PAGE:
Aaron Gwin is not the prototypical mountain bike racer you’d expect to see atop the UCI Mountain Bike World Cup. That is to say he is, by comparison, a relative new comer and in a field filled with and dominated by Europeans, he’s the lone American at the top. So how is it possible that a guy who just started mountain bike racing in 2008 and has only raced in the UCI series since 2011 is having such an impact? His previous stints as a BMX and Motocross racer gave him the background he needed to make the jump into the sport while an unparalleled devotion to fitness and nutrition has allowed him to dominate it since being there.
To say Gwin was young when he first started racing BMX bikes would be an understatement. He was four! As an outlet for his energy, BMX biking brought him all over the country to race, but like many child superstars, he burned out early, at the age of eight, and was back to being a normal little kid. That is until he picked up motocross, once again dominating the circuit, this time until he was forced out due to injury. The years spent racing both BMX and motocross proved invaluable to Gwin when he decided, on a whim, to pick up downhill mountain biking. Not only was the competition itself second nature, the BMX biking gave him an understanding of how to pedal based on terrain while the motocross taught him how to adjust to traveling at different speeds along different lines. This fundamental background enabled Gwin to dive right into racing mountain bikes professionally, however it was his commitment to fitness that surged him to the top of the rankings.
Photo by Ian MacNicol/Getty
The mountain biking circuit has always been known as a bit of a party scene. You’d ride your race and then head out for a few beers after it was over. To a degree, this still goes on, but not for Gwin. Mountain biking is his business and so is his approach to the sport. Perhaps that is why he has four UCI World Cup titles under his belt. With the UCI Mountain Bike World Cup Series kicking off on April 30th in France, you can check out Gwin on Red Bull TV, but in the meantime, we caught up with the American superstar to discuss his training and diet regimen and the impact it has had on his successful career.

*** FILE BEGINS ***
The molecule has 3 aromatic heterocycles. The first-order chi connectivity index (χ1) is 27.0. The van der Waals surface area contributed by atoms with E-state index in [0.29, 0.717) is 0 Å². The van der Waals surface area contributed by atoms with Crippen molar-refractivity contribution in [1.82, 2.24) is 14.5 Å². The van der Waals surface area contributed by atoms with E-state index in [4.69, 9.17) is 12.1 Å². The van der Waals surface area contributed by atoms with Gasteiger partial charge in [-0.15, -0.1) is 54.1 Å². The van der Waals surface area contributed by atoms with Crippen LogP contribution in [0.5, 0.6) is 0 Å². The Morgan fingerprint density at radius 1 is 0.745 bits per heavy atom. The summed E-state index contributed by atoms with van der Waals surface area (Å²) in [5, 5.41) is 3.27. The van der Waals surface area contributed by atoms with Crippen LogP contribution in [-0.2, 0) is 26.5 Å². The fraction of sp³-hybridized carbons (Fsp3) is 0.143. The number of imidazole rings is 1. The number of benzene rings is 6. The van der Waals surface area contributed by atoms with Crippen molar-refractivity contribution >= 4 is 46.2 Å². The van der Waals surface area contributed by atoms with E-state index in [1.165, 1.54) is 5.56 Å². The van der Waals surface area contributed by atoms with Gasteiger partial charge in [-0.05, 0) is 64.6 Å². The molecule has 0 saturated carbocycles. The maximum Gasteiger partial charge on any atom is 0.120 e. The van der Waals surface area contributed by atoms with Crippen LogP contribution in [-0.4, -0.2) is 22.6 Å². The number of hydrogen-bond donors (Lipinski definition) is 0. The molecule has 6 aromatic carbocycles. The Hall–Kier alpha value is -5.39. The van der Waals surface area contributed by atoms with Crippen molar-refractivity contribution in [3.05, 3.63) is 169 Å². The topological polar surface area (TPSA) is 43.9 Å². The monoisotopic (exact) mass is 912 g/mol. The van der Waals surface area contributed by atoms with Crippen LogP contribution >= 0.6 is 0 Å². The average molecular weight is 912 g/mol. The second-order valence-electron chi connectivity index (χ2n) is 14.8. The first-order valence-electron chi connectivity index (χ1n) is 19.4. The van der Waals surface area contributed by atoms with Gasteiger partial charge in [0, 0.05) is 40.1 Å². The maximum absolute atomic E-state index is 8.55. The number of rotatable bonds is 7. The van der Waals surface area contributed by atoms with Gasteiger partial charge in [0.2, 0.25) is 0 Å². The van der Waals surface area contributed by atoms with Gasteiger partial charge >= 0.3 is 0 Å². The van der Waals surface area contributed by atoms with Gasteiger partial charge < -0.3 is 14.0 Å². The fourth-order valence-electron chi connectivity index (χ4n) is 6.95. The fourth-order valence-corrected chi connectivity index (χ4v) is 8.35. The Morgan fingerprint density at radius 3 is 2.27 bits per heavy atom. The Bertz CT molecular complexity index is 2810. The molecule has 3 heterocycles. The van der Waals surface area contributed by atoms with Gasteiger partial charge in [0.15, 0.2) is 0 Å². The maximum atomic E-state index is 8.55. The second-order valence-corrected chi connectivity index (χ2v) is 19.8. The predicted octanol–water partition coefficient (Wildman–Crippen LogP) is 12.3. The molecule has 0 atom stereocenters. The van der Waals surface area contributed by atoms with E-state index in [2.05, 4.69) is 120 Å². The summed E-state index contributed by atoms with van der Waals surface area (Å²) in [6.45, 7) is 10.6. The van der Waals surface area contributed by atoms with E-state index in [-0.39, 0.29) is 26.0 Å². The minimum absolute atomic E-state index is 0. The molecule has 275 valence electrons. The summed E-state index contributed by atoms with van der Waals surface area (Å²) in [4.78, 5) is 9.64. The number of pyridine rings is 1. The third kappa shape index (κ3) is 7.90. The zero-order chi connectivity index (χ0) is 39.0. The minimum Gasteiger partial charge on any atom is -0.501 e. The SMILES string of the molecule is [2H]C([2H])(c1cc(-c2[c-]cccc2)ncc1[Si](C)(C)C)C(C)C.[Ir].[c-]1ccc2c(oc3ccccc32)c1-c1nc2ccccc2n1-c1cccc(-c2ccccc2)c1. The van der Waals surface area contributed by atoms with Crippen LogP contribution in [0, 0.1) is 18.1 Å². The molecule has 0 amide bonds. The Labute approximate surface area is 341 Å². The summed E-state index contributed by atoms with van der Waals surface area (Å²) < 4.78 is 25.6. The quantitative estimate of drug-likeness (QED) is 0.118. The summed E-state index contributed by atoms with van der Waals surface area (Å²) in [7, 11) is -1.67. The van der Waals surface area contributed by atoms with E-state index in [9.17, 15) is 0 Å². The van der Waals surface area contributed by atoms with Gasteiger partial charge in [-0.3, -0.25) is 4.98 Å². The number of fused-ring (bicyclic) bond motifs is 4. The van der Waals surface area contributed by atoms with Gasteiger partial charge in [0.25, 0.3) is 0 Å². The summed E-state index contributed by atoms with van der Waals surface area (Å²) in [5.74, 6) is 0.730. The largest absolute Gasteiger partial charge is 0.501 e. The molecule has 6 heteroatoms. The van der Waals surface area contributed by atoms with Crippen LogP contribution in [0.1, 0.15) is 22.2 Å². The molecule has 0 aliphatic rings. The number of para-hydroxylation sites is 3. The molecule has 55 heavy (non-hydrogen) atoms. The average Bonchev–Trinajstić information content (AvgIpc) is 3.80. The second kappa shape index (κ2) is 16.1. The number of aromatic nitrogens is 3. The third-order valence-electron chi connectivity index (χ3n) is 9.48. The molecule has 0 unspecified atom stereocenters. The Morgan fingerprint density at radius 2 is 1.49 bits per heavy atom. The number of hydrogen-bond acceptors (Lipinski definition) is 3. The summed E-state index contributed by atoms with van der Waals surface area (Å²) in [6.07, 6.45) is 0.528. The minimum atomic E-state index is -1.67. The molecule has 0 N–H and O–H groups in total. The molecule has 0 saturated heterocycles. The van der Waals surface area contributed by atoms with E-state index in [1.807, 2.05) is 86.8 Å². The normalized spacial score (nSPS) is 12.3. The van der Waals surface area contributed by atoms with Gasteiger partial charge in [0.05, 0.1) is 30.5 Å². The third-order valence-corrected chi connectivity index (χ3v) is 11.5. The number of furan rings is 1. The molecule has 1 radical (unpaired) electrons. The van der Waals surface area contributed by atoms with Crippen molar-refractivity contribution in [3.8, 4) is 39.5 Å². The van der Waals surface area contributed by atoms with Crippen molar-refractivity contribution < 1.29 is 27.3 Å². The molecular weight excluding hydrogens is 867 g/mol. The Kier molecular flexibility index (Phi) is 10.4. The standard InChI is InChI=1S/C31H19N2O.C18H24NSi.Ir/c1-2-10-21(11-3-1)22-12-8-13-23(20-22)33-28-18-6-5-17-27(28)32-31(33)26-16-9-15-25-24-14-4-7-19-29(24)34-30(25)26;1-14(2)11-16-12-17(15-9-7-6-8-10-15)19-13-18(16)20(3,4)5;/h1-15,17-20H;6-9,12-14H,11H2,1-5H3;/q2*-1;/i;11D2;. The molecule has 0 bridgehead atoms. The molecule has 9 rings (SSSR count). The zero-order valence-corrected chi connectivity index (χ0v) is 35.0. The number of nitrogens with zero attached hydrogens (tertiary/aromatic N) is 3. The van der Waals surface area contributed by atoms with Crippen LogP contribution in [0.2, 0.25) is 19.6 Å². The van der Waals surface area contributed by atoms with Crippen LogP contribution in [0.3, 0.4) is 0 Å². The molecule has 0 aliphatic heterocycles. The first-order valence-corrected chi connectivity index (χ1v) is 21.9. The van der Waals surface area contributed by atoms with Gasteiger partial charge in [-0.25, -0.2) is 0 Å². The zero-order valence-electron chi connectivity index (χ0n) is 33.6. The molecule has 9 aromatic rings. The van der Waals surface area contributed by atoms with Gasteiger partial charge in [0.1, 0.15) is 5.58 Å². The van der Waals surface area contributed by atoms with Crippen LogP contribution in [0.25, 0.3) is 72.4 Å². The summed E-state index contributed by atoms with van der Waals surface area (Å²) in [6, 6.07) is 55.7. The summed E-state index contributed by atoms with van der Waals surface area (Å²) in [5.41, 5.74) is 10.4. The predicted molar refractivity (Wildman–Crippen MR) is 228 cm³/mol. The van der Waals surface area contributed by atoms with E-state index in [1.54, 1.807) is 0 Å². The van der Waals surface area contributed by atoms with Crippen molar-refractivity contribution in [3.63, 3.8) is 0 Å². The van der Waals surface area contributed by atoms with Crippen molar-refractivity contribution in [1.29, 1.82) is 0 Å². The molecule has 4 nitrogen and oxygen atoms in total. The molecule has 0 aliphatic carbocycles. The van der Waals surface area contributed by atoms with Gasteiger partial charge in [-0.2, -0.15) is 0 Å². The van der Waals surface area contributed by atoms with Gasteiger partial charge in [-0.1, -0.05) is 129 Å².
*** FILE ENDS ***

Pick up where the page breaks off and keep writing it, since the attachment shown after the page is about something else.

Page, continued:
How has the mountain biking circuit changed since you first came onto the scene? Are other athletes taking a more businesslike approach?
Aaron Gwin: Overall, there is more of a professional level of training. I came from motocross and didn’t have to train. If you were pretty fit and had some talent, you could win. Originally, there was partying at those races, but motocross had gone through the change where began riders focusing on training. When I came into mountain biking they hadn’t gone through that transition yet. It was headed in that direction, and I kind of finalized that. I wanted to be fit enough to ride from top to bottom. I took training more seriously and others followed.
How have these changes impacted your approach to preparing for the UCI circuit?
AG: As the years go by and I get older, I learn more about my body. I find a weak spot and focus on fixing it, developing that spot so that it is no longer a deficiency. I also keep my training fun and fresh.
AG: My gym program was more specific a decade ago whereas now it is more diverse. Back then, I’d do three different workouts and just recycle them week to week. Now I am smarter, I know what I need. In November we begin with physical therapy movements, push pull exercises to work on imbalances. Working on fixing injuries. Once everything is strong and tight, then we shift to big weights, pushing heavier weights and varying the rep ranges from 8-20. As we get closer to the season, we ramp up the cardio with circuit training. We do a lot of plyometrics circuits, explosive and intense movements with short rest. We have fewer days off as well.